Tuesday, October 28, 2014

the day before, "Serious was last week", and a quiet obstacle

 So I am in the hospital now. The operation is tomorrow, and today is for preparation. And for me, for reflection. The really nice thing is: I have a room with a view. Right outside is a field with apple trees and with 4 horses. The horizon is a long scenic line. It could almost be like a room in a countryside hotel. Apart from the room itself, and the reason I am here.

Yesterday was filled with organizing and preparing my time away, workwise. With all the positive sides of working freelance for individual projects, that’s one of the moments that makes you wish that your job could easily be done by someone else. Then the packing, for a place and time and mood that I can only guess and roughly anticipate. What to wear? Which books to take? I brought some “old friends”: Hermann Hesse, “Kleine Freuden” (“Small Pleasures”). Pema Chodron, “The Wisdom of no Escape”. And some new ones, in digital form, one of it from the Booker Prize shortlist: Karen Joy Fowler’s “We are all Completely Beside Ourselves”. It starts with an introduction that ends with these words: “Skip the beginning. Start in the middle…”

 Which might also be the direction of those blog posts. Not to go through the happenings chronologically, but pick the ones that stood out. Like that moment in the Nuklear medicine unit. I was there again today, they created a marker for the operation tomorrow. “Jetzt wird es ernst,” I said when meeting the doc, a German saying that translates to: “Now for the part that gets serious.” He smiled at me and said: “Ernst war es letzte Woche” – “Serious it was last week.” (and nice how German translates to Yoda speak literally, in this case.)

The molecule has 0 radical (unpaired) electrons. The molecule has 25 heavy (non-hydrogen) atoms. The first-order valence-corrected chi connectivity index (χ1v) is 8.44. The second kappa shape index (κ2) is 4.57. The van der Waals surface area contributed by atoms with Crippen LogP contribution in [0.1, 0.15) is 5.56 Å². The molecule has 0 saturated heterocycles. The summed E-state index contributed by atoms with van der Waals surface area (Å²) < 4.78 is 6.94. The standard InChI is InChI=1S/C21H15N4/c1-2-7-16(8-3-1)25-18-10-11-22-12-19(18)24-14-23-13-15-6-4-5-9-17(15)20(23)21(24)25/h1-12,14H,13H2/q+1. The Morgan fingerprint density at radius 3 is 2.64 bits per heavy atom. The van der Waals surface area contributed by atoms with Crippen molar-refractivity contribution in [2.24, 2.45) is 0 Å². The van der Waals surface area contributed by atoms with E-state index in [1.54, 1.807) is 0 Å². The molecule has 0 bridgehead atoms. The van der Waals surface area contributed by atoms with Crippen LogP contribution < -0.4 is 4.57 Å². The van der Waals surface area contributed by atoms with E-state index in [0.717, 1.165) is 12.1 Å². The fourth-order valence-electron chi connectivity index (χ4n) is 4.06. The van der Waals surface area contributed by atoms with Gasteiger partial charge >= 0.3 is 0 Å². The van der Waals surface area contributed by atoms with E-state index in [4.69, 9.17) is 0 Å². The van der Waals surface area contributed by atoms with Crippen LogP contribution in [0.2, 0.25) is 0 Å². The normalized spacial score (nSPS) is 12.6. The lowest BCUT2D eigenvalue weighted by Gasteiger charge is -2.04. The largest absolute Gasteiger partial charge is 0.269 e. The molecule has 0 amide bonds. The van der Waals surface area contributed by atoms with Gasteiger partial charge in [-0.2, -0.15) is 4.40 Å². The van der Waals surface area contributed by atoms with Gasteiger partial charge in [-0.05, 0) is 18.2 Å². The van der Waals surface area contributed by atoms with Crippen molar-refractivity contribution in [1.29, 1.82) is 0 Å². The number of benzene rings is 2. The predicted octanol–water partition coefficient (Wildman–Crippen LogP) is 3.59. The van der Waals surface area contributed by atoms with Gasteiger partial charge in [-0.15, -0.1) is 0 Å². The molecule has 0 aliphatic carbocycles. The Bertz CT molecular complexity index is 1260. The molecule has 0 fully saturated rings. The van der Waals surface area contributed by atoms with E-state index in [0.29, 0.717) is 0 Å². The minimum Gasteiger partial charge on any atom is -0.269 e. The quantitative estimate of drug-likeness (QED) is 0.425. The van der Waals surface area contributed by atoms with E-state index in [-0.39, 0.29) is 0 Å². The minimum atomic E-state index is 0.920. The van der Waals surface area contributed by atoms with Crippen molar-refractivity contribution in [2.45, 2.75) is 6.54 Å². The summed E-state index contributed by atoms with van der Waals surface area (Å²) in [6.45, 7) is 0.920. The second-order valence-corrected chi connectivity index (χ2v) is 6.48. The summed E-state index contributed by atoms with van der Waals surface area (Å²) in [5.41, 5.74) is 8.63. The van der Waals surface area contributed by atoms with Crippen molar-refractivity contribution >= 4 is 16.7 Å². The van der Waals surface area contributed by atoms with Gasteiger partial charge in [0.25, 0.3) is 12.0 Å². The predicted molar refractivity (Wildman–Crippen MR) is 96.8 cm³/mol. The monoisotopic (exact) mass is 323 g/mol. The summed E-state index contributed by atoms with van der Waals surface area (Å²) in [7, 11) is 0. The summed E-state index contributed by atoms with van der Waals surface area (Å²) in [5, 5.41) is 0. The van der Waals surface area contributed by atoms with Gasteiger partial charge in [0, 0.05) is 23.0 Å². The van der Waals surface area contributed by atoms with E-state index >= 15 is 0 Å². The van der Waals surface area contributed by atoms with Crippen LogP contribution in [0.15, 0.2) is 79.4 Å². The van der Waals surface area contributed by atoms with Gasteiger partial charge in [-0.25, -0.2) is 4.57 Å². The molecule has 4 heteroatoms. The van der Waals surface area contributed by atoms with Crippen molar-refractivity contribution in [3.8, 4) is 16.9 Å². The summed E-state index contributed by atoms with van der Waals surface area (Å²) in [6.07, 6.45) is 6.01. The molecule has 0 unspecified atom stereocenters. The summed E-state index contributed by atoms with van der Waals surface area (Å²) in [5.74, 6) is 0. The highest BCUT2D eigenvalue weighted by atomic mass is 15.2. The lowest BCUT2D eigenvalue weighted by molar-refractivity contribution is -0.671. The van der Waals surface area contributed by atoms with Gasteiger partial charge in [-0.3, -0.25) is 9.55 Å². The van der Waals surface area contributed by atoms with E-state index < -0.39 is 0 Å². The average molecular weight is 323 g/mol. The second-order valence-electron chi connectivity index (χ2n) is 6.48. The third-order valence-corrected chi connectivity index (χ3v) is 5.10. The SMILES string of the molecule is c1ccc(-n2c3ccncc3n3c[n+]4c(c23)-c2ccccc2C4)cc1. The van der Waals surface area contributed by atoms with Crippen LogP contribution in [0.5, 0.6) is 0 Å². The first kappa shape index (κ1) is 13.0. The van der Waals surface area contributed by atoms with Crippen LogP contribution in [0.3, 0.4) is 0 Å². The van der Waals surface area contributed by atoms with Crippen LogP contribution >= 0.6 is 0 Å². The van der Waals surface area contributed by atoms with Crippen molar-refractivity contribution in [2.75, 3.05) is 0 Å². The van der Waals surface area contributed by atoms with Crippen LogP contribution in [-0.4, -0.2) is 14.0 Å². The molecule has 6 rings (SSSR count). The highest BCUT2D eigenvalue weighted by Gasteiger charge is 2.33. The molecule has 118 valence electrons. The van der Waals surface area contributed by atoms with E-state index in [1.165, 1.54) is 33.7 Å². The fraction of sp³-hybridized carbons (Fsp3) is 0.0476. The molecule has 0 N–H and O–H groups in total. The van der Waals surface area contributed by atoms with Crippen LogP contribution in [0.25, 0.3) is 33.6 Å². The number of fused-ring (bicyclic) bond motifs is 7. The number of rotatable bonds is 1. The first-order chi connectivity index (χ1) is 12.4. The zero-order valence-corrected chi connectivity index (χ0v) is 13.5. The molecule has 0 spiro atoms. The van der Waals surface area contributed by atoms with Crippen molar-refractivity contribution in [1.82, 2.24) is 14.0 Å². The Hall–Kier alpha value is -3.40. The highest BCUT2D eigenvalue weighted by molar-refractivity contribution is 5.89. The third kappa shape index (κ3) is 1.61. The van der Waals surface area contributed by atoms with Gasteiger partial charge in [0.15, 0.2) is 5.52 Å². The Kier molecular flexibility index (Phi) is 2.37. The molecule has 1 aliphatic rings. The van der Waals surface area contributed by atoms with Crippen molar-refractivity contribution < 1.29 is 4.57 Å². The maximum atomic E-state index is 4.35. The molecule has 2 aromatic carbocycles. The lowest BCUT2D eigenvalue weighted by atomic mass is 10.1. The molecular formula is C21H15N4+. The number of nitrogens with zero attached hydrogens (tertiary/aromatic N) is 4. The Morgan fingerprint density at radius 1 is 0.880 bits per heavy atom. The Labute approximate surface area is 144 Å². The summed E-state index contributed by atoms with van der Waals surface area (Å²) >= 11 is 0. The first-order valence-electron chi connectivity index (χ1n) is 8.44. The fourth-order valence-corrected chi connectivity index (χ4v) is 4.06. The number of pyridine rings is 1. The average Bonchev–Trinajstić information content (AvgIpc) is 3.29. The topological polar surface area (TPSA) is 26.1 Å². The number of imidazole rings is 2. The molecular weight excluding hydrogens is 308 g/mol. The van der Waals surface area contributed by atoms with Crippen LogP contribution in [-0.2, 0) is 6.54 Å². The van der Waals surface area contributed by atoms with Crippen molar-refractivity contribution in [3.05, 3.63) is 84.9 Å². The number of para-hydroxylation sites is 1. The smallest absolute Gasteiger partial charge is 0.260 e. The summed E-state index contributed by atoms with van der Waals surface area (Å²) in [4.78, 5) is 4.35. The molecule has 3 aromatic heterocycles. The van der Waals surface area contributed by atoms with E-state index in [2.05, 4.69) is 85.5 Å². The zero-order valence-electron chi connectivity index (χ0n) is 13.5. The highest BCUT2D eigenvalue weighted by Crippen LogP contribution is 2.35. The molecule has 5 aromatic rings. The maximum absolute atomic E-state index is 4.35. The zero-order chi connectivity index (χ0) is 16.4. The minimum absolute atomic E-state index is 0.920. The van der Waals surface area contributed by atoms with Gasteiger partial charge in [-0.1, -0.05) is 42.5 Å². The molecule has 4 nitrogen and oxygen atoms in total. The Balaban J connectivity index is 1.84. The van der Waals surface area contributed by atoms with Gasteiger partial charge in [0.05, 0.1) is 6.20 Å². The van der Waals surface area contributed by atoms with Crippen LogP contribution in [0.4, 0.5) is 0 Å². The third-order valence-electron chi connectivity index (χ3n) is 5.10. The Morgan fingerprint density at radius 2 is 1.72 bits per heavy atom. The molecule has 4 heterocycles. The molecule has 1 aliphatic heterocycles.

What he meant was: the examination last week was about the more difficult results. No one had said that directly, but from logic, I guessed that, too: If you have a cancerous knot in the breast and the lymph nodes connected to it are not cancerous, then this is a rather good sign that nothing has spread (as the lymph nodes would catch the cells first..). Yet, that domino logic only works when the knot is the initial cancer point… not if there are other spots in the body already. So that’s what they actually checked for last week. Now, one more night, then the operation. It’s roughly scheduled for 10am, but that might change depending on incoming emergencies.


 What is also good: to have a room that is quiet. On the other end of the floor, there’s a patient who is slightly disoriented, and who cries for help and for attention every couple of minutes. Just being around there makes you nervous. I don’t know how the doctors and all the nurses do it, dealing with all kind of dramas each day, and still being friendly and helpful and warm-hearted. It is humbling.

 And as if to enhance the quiet, the day came with a nice twist of technical obstacles. They have combined TV/telephone/radio sets here, all you need to activate them is buy a media card. So I did, but it turned out, the card doesn’t work. Or rather: the whole set doesn’t work. So I take that as a wink of the quiet.


grayestone said...

I am so happy you got a room with a view. Hugs to you!

karyneisler.com said...

Agreed! Such a beautiful view : ) Many hugs from me, too ~

karyneisler.com said...

Agreed! Such a beautiful view : ) Many hugs from me, too ~